EEOC Settles Major Suit for 51 Employees In Bloomington, Mattoon and Matteson
CHICAGO - Federal District Judge Charles R. Norgle, Sr. today entered a $2 million consent decree resolving a workplace discrimination lawsuit brought by the U.S. Equal Employment Opportunity Commission (EEOC) challenging sexual and racial harassment and retaliation at Cracker Barrel restaurants in Bloomington, Mattoon, and Matteson, Illinois, under Title VII of the Civil Rights Act of 1964 (EEOC v. Cracker Barrel Old Country Store, Inc. and CBOCS West, Inc., N.D. Illinois No.04-C-5273).
Under the terms of the consent decree, 51 current or former employees at the three Cracker Barrel restaurants will share in the $2 million settlement fund. Additionally, Cracker Barrel will be required to train all employees at those stores regarding harassment, to post a notice regarding the outcome of the lawsuit, and to periodically report any complaints it receives about sex or race discrimination to the EEOC. The decree also prohibits Cracker Barrel from retaliating againstemployees for complaining about illegal harassment or accepting benefits under the decree.
"These are exactly the types of systemic workplace discrimination that Title VII of the Civil Rights Act prohibits some of it obvious, some more subtle and that is what drove the EEOC's litigation of this case and what makes a $2 million consent decree appropriate," said the EEOC's Chicago District Regional Attorney John Hendrickson. "We are optimistic that the terms of the consent decree will effect positive change at Cracker Barrel and that the ability to enforce the decree will make those changes stick."
One of the women who will share in the settlement fund, Jean Burris, a former server the Bloomington restaurant said, "I hope by speaking up and taking a stand together that positive change and equality of treatment in the workplace will follow."
John Rowe, director of the EEOC's Chicago District Office, led the agency's administrative investigation of the charges of discrimination underlying the lawsuit; that investigation resulted in a finding that there was "reasonable cause" to believe the company had violated federal law. The EEOC filed the lawsuit on August 11, 2004, after efforts to resolve the matter through its voluntary conciliation process proved futile. On February 14, 2006, U.S. Magistrate Judge Morton Denlow rejected a series of motions brought by Cracker Barrel, clearing the way for a jury trial in the event a settlement were not reached.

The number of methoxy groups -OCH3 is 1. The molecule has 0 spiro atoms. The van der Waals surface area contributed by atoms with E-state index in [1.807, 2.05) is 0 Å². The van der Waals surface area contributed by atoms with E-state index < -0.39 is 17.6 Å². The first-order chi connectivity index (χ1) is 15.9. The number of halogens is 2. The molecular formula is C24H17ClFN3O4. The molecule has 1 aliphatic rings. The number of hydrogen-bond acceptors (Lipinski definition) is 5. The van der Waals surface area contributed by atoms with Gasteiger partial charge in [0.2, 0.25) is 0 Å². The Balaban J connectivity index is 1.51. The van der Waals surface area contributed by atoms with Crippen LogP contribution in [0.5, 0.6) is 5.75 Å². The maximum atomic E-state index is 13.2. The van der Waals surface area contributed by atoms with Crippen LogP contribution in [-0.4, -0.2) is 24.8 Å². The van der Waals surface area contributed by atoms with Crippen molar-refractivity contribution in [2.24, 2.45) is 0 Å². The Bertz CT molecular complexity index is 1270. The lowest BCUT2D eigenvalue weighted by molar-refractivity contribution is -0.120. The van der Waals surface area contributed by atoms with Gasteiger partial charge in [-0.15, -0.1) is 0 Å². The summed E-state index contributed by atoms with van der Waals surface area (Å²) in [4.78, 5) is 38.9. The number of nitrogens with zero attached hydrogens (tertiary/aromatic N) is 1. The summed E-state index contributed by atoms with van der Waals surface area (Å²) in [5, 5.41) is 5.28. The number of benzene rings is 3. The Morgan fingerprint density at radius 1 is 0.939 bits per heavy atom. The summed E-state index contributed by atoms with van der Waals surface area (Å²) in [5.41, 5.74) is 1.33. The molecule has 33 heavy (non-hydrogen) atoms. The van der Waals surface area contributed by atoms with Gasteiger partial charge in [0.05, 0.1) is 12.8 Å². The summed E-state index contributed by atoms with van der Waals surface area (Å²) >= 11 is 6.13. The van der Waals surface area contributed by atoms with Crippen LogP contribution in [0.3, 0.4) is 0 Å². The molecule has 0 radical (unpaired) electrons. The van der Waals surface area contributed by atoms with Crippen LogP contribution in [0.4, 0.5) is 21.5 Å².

EEOC Supervisory Trial Attorney Diane Smason and Trial Attorneys Pamela Moore-Gibbs and June Calhoun headed the agency's litigation of the case. Moore-Gibbs said, "This case was exhaustively and expensively litigated dozens and dozens of depositions were taken. In the end, the accumulated testimony of the employees was to the effect that Cracker Barrel employees at the three restaurants were subjected to unwelcome and offensive sexual comments and touching from male co- workers and managers, and that complaints about it to management were not taken seriously."
EEOC Trial Attorney Calhoun added, "But this case wasn't just about sexual harassment it was also very clearly about race. Black employees said that they experienced racially charged language in the workplace, including 'spear chucking porch monkey,' 'you people,' 'ghetto' and the 'n-word.' They said that the discrimination they experienced took other forms as well, including being required to wait on African American customers when white servers refused to do so, and being assigned to work in smoking sections."
According to Cracker Barrel's Internet web site (www.crackerbarrel.com), the company which started out in 1969 in Lebanon, Tennessee currently has over 525 stores in more than 40 states. It employs more than 45,000 workers. For fiscal year 2005, Cracker Barrel reported revenues of $2.6 billion and net income in excess of $126 million, with average annual sales of over $3.3 million per restaurant. Cracker Barrel also operates more than 120 Logan's Roadhouse restaurants in more than 15 states.
In addition to enforcing Title VII of the Civil Rights Act of 1964, which prohibits employment discrimination based on race, color, religion, sex or national origin, the EEOC enforces Title I of the Americans with Disabilities Act, which prohibits discrimination against people with disabilities in the private sector and state and local governments; the Age Discrimination in Employment Act, which protects individuals who are 40 years of age or older; the Equal Pay Act; the Rehabilitation Act of 1973's prohibitions against discrimination affecting individuals with disabilities in the federal sector; and sections of the Civil Rights Act of 1991. Further information about the Commission is available on the agency's web site at www.eeoc.gov.